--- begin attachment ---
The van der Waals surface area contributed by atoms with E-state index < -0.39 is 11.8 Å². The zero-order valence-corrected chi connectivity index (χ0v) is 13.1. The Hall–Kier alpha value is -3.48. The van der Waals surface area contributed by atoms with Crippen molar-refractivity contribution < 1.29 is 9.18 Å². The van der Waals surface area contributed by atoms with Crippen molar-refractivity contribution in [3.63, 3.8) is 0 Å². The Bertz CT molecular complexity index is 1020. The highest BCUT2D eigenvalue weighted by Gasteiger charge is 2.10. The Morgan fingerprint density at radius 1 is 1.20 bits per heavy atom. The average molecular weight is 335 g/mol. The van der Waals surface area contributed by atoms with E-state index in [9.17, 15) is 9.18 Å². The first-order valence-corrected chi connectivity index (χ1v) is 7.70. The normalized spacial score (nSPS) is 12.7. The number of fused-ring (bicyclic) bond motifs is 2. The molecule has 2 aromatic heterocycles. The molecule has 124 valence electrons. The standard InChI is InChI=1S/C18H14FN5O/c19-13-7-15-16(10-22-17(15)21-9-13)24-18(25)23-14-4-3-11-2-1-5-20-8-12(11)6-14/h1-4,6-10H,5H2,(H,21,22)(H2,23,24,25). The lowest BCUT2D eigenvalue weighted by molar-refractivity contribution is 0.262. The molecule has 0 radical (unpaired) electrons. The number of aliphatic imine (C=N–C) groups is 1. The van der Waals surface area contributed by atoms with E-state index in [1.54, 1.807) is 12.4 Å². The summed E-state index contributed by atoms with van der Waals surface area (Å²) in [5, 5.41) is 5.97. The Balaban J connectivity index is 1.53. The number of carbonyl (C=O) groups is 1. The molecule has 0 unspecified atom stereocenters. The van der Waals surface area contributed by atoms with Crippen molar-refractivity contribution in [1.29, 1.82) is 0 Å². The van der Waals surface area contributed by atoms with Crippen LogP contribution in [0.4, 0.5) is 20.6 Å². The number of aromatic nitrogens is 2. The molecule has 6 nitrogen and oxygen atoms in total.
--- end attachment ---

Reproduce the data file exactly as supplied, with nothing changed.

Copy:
The van der Waals surface area contributed by atoms with E-state index < -0.39 is 11.8 Å². The zero-order valence-corrected chi connectivity index (χ0v) is 13.1. The Hall–Kier alpha value is -3.48. The van der Waals surface area contributed by atoms with Crippen molar-refractivity contribution < 1.29 is 9.18 Å². The van der Waals surface area contributed by atoms with Crippen molar-refractivity contribution in [3.63, 3.8) is 0 Å². The Bertz CT molecular complexity index is 1020. The highest BCUT2D eigenvalue weighted by Gasteiger charge is 2.10. The Morgan fingerprint density at radius 1 is 1.20 bits per heavy atom. The average molecular weight is 335 g/mol. The van der Waals surface area contributed by atoms with E-state index in [9.17, 15) is 9.18 Å². The first-order valence-corrected chi connectivity index (χ1v) is 7.70. The normalized spacial score (nSPS) is 12.7. The number of fused-ring (bicyclic) bond motifs is 2. The molecule has 2 aromatic heterocycles. The molecule has 124 valence electrons. The standard InChI is InChI=1S/C18H14FN5O/c19-13-7-15-16(10-22-17(15)21-9-13)24-18(25)23-14-4-3-11-2-1-5-20-8-12(11)6-14/h1-4,6-10H,5H2,(H,21,22)(H2,23,24,25). The lowest BCUT2D eigenvalue weighted by molar-refractivity contribution is 0.262. The molecule has 0 radical (unpaired) electrons. The number of aliphatic imine (C=N–C) groups is 1. The van der Waals surface area contributed by atoms with E-state index in [1.54, 1.807) is 12.4 Å². The summed E-state index contributed by atoms with van der Waals surface area (Å²) in [5, 5.41) is 5.97. The Balaban J connectivity index is 1.53. The number of carbonyl (C=O) groups is 1. The molecule has 0 unspecified atom stereocenters. The van der Waals surface area contributed by atoms with Crippen molar-refractivity contribution in [1.29, 1.82) is 0 Å². The van der Waals surface area contributed by atoms with Crippen LogP contribution in [0.4, 0.5) is 20.6 Å². The number of aromatic nitrogens is 2. The molecule has 6 nitrogen and oxygen atoms in total.